By Molly Snyder Senior Writer Published Nov 17, 2004 at 5:07 AM

{image1}Back in the day, if you needed a strange combination of things -- like toothpaste, yarn and fish food, for instance -- your best option was to visit a "variety store." And there were lots of them: Ben Franklin, Woolworth, the basement at Winkie's.

Today, with a Wal-Mart lurking around every corner, many variety stores have quietly disappeared, like so many independent drugstores, movie theaters and bookshops. Luckily, a few oldies but goodies have survived the box store invasion, including Drews, at 7505 Harwood Ave. in Wauwatosa.

Jason Gray worked at Drews for 14 years and became the store manager four years ago. He talks about the Drews family, who still lives in Greendale, like they are his family.

"Paul Drews (the current owner) is the son of the original owners, June and Hilbert Drews," he says. "Hilbert founded the business in the 1940s."

For decades, Drews Variety Stores were a local chain of 14 strong, but in the early '70s the family sold all but the Wauwatosa location. Today they also own a hardware store, Drews True Value, on Port Washington Road.

For 30 years, the one remaining Drews has been extremely successful, and Gray credits customer service.

"There's no way to compete with Wal-Mart's prices," he says. "But when you come in the door here, we say hello to you. We'll take you directly to what you want to buy. Our employees in the craft department will talk to you about your projects and give you ideas. That's the difference."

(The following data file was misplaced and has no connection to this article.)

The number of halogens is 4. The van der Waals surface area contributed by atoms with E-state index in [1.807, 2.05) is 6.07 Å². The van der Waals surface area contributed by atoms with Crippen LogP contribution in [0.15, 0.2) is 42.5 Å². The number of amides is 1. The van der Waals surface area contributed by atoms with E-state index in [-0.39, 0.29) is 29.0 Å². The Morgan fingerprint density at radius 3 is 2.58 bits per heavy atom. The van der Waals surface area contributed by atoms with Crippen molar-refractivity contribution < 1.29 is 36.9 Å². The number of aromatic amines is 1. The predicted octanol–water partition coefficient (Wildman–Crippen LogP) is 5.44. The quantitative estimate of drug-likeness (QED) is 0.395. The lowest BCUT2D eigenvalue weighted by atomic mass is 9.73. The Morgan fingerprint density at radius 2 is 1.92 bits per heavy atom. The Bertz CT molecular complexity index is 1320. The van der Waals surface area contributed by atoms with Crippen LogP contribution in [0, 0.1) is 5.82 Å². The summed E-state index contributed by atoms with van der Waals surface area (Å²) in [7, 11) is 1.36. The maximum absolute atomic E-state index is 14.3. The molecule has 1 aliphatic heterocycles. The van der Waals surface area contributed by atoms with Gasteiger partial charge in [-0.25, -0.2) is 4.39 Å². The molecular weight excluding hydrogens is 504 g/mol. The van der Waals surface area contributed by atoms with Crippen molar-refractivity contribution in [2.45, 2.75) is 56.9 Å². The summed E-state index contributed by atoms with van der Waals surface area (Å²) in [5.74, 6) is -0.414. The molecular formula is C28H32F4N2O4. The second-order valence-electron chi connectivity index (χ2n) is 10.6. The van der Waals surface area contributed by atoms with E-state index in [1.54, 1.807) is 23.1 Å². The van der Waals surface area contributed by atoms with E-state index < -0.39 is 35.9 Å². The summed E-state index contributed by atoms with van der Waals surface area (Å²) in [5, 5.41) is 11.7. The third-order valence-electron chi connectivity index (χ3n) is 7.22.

The Drews' craft department is a major part of the business. In the 9,000-square-foot store, 3,500 of it is chock full of art and craft supplies, sewing notions and floral.

The remaining 5,500 square feet are loaded -- even cluttered -- with interesting merchandise, from candles to penny candy; fish tanks to flat wear; soap to school supplies.

"We don't try to do one thing really well, instead, we have a wide selection of unique merchandise," says Gray. "But we're also a place where people can go for everyday things. We get a lot of kids in here the night before a project's due buying poster board."

But the best part about Drews, according to Gray, is the location.

"You can still get an ice cream cone across the street and then come over here to look around," he says. "In a world of Wal-Marts, it's nice to be a place like this. People are always happy to discover us."

Molly Snyder started writing and publishing her work at the age 10, when her community newspaper printed her poem, "The Unicorn.” Since then, she's expanded beyond the subject of mythical creatures and written in many different mediums but, nearest and dearest to her heart, thousands of articles for OnMilwaukee.

Molly is a regular contributor to FOX6 News and numerous radio stations as well as the co-host of "Dandelions: A Podcast For Women.” She's received five Milwaukee Press Club Awards, served as the Pfister Narrator and is the Wisconsin State Fair’s Celebrity Cream Puff Eating Champion of 2019.